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Volume 4, Number 1, 2007

C H I L D S E X U A L E X P L O I TAT I O N P R O G R A M

American Prosecutors Research Institute


The Research and Development Division of NDAA

Ethical Considerations in Undercover Online Investigations (Part I of II)


By Lori McPherson

UNSAFE HAVENS II AUGUST 2731, 2007


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ases involving child pornography or the online solicitation of minors for sexual contact constitute a rapidlygrowing area in law enforcement and prosecution. From investigation to trial, the law is rushing to catch up with technology. Largely overlooked thus far are the ethical considerations for local and federal prosecutors involved in undercover online investigations. A prosecutor may have varying degrees of involvement with law enforcement in the investigation of these cases. Some may have no interaction with the police until the investigation is complete, while others might be very involved from the outset, giving direction to police who pose in an undercover capacity online.The temptation to be actively involved in investigations is great, especially for younger prosecutors who are often technologically savvy. However, the duty of a lawyer generally, and a prosecutor more specifically, is different from that of law enforcement and the public at large. As practitioners are all well aware, attorneys are subject to rules of professional conduct that govern their professional behavior. With the passage of the McDade Amendment, federal prosecutors are also governed by the rules of the state(s) in which they practice law.1 What impact, if any, do these rules have on prosecutors ability to investigate or supervise the investigation of online child sexual exploitation cases? Prohibitions on Contact with Defendants or Adverse Persons One set of provisions that come in to play in these cases are those prohibiting contact with adverse parties.They are found in ABA Model rules 4.2 (Communication with Person Represented by Counsel), 4.3 (Dealing with Unrepresented Person), and their state counterparts.2 The full text of Rule 4.2, which will be the foundation of most of this article, is as follows: In representing a client, a lawyer shall not communicate about the subject of the representation with a person the lawyer knows to be represented by another lawyer in the matter, unless the lawyer has the consent of the other lawyer or is authorized to do so by law or a court order.3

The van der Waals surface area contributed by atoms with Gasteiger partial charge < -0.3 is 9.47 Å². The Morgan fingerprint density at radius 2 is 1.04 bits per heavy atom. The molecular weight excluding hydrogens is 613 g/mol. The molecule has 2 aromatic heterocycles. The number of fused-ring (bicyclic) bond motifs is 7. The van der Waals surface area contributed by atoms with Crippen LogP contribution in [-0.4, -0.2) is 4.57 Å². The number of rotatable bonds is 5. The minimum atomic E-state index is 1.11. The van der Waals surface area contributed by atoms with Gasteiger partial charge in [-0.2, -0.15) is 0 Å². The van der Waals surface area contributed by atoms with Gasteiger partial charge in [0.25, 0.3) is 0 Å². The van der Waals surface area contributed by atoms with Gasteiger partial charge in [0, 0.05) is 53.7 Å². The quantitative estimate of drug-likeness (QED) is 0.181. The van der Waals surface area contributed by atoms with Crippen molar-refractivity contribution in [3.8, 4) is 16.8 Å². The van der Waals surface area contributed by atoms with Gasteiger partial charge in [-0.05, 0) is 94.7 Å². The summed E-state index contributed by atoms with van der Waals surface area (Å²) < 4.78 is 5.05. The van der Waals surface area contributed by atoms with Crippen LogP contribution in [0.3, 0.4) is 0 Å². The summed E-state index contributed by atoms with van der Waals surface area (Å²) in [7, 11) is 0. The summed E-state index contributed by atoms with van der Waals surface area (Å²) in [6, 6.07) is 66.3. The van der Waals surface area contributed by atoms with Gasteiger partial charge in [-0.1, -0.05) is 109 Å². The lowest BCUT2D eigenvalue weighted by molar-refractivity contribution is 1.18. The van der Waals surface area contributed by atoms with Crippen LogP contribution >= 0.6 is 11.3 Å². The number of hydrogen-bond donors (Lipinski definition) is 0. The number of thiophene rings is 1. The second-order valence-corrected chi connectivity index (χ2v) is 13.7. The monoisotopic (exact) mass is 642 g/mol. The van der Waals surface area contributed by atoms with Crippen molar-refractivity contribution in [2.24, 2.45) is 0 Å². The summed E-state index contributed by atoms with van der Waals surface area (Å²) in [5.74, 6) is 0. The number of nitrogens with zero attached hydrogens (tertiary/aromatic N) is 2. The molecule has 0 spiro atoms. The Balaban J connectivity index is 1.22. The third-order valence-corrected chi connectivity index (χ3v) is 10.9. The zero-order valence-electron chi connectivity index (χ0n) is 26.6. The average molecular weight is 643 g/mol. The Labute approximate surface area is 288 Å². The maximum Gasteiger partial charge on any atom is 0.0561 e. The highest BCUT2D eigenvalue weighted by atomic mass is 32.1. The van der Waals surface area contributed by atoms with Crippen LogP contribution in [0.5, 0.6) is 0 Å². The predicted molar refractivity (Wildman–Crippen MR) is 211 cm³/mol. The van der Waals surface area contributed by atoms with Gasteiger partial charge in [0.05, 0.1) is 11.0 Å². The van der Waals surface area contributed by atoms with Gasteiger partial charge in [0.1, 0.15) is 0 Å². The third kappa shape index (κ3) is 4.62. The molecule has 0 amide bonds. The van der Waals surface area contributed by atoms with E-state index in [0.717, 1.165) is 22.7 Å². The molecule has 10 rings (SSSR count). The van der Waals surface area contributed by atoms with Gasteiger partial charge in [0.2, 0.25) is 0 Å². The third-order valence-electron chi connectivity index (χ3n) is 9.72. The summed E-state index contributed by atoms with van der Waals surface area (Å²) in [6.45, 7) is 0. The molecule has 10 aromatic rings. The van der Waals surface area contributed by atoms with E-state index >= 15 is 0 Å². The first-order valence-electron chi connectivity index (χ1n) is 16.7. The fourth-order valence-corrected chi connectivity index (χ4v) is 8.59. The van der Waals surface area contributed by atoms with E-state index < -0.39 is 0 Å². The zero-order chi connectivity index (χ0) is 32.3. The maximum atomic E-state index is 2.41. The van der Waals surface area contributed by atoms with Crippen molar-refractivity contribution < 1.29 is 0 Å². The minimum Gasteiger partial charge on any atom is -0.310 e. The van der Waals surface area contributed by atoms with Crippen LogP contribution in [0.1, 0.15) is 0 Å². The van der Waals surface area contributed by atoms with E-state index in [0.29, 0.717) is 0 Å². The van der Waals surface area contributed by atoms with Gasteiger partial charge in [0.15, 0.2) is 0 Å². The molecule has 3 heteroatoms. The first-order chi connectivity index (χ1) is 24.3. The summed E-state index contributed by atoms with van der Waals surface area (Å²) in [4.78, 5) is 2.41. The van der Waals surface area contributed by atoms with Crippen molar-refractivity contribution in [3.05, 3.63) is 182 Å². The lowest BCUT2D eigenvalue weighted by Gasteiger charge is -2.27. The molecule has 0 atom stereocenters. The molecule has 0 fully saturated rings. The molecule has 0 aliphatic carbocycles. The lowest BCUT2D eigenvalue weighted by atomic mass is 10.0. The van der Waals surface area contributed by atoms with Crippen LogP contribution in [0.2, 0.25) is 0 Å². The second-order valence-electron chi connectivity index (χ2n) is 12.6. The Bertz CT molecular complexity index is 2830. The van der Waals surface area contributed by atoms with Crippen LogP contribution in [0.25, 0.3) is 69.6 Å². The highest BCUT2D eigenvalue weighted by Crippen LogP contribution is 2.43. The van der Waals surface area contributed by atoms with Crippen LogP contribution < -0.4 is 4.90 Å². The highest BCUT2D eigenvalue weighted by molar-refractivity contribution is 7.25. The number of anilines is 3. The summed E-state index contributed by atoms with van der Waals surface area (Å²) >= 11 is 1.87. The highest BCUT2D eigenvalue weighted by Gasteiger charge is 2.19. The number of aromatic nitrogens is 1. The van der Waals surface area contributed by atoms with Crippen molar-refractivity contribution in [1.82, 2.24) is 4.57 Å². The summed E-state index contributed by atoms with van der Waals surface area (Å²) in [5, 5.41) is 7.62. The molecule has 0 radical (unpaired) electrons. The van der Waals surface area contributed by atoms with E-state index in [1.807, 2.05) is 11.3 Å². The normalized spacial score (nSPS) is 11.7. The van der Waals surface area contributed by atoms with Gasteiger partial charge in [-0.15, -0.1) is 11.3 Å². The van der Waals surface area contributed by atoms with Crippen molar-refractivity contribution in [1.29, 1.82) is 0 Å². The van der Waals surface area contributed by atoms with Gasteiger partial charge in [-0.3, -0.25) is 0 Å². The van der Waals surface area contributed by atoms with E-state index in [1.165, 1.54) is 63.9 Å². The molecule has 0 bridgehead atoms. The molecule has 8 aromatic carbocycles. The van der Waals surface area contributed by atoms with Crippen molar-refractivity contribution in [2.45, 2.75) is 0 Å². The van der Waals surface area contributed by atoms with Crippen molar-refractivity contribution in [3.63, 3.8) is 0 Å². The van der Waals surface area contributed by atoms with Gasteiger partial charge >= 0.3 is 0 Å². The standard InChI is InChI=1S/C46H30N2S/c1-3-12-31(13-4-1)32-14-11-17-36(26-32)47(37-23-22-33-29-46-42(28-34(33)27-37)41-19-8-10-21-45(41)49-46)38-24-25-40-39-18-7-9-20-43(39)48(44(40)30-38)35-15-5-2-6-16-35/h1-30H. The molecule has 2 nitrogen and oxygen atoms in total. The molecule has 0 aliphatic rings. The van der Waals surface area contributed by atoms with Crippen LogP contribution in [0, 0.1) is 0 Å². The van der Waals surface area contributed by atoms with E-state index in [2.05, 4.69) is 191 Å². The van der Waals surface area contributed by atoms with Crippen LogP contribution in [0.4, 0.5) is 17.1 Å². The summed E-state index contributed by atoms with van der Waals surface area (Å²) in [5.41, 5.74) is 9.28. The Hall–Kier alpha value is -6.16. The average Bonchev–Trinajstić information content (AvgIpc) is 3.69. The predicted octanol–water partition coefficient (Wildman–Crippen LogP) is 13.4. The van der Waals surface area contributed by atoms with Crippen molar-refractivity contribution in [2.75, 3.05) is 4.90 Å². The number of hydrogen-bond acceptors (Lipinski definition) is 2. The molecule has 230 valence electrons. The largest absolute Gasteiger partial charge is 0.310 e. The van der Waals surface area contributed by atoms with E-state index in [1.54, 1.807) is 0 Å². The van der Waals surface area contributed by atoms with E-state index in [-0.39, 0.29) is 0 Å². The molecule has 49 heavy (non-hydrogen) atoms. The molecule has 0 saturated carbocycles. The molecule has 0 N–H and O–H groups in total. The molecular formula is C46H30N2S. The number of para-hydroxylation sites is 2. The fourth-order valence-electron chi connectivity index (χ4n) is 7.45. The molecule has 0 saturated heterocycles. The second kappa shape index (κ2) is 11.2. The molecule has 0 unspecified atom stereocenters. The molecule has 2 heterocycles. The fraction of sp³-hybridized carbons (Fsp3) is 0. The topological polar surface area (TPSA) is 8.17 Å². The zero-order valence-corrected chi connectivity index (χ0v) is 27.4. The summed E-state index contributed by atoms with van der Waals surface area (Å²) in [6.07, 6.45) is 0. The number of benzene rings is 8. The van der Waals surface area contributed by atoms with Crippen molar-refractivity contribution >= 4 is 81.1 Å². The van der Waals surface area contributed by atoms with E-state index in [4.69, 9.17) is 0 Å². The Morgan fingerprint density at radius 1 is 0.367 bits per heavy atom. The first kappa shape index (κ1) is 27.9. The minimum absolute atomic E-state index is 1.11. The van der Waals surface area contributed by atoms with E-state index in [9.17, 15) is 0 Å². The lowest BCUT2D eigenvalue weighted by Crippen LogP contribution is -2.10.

Update is published by the American Prosecutors Research Institutes National Center for Prosecution of Child Abuse. Items may be reprinted if attributed to APRIs National Center for Prosecution of Child Abuse. Please provide copies to Update. Contact us if you have inquiries or article suggestions at 703.549.9222.

Majority Rule. Many states have comments or case law interpreting this section, finding that the authorized by law language in Rule 4.2 and its equivalents permit a prosecutorengaged in a criminalinvestigation to communicate with or direct investigative agents to communicate with a represented person prior to the represented person being arrested.4 A number of courts have weighed in on the requirements of this ethical rule. Before discussing them it is important to note that these cases deal with state rules similar to Model Rule 4.2, but not identical to it, in that most of the state rules in question prohibit